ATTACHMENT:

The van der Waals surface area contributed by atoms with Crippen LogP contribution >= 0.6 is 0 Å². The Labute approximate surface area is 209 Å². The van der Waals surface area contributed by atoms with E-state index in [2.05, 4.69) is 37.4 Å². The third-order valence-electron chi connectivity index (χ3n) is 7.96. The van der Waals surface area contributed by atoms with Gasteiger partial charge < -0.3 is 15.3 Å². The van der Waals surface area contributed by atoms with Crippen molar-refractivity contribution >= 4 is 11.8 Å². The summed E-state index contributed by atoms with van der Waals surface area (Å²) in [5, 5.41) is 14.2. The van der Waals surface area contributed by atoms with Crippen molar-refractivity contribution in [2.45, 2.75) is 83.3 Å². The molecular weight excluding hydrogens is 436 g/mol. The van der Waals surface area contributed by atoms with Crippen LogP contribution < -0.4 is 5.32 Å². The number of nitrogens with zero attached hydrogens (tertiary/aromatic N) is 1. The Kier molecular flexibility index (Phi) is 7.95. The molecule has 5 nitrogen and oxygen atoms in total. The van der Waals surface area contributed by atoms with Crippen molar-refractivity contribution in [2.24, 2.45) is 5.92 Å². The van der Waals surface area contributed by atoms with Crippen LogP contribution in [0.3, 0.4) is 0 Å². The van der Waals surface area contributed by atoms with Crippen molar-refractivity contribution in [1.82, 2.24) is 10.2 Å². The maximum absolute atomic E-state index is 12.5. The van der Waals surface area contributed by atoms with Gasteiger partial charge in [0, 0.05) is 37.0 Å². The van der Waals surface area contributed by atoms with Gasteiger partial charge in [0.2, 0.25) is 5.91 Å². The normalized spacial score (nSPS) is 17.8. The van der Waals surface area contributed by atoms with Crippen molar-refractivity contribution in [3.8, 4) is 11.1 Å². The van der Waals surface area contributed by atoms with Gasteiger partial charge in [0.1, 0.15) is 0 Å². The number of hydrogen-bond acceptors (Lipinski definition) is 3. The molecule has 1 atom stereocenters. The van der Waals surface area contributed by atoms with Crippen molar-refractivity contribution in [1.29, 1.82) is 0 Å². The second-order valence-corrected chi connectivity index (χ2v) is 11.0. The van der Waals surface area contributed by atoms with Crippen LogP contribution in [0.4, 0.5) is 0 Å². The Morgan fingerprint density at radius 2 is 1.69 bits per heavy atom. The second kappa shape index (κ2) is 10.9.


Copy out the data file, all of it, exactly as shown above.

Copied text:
The van der Waals surface area contributed by atoms with Crippen LogP contribution >= 0.6 is 0 Å². The Labute approximate surface area is 209 Å². The van der Waals surface area contributed by atoms with E-state index in [2.05, 4.69) is 37.4 Å². The third-order valence-electron chi connectivity index (χ3n) is 7.96. The van der Waals surface area contributed by atoms with Gasteiger partial charge < -0.3 is 15.3 Å². The van der Waals surface area contributed by atoms with Crippen molar-refractivity contribution >= 4 is 11.8 Å². The summed E-state index contributed by atoms with van der Waals surface area (Å²) in [5, 5.41) is 14.2. The van der Waals surface area contributed by atoms with Crippen molar-refractivity contribution in [2.45, 2.75) is 83.3 Å². The molecular weight excluding hydrogens is 436 g/mol. The van der Waals surface area contributed by atoms with Crippen LogP contribution < -0.4 is 5.32 Å². The number of nitrogens with zero attached hydrogens (tertiary/aromatic N) is 1. The Kier molecular flexibility index (Phi) is 7.95. The molecule has 5 nitrogen and oxygen atoms in total. The van der Waals surface area contributed by atoms with Crippen molar-refractivity contribution in [2.24, 2.45) is 5.92 Å². The van der Waals surface area contributed by atoms with Crippen LogP contribution in [0.3, 0.4) is 0 Å². The van der Waals surface area contributed by atoms with Crippen molar-refractivity contribution in [1.82, 2.24) is 10.2 Å². The maximum absolute atomic E-state index is 12.5. The van der Waals surface area contributed by atoms with Gasteiger partial charge in [0, 0.05) is 37.0 Å². The van der Waals surface area contributed by atoms with Gasteiger partial charge in [0.2, 0.25) is 5.91 Å². The normalized spacial score (nSPS) is 17.8. The van der Waals surface area contributed by atoms with Crippen molar-refractivity contribution in [3.8, 4) is 11.1 Å². The van der Waals surface area contributed by atoms with Gasteiger partial charge in [0.1, 0.15) is 0 Å². The number of hydrogen-bond acceptors (Lipinski definition) is 3. The molecule has 1 atom stereocenters. The van der Waals surface area contributed by atoms with Crippen molar-refractivity contribution in [1.29, 1.82) is 0 Å². The second-order valence-corrected chi connectivity index (χ2v) is 11.0. The van der Waals surface area contributed by atoms with Crippen LogP contribution in [0.4, 0.5) is 0 Å². The Morgan fingerprint density at radius 2 is 1.69 bits per heavy atom. The second kappa shape index (κ2) is 10.9.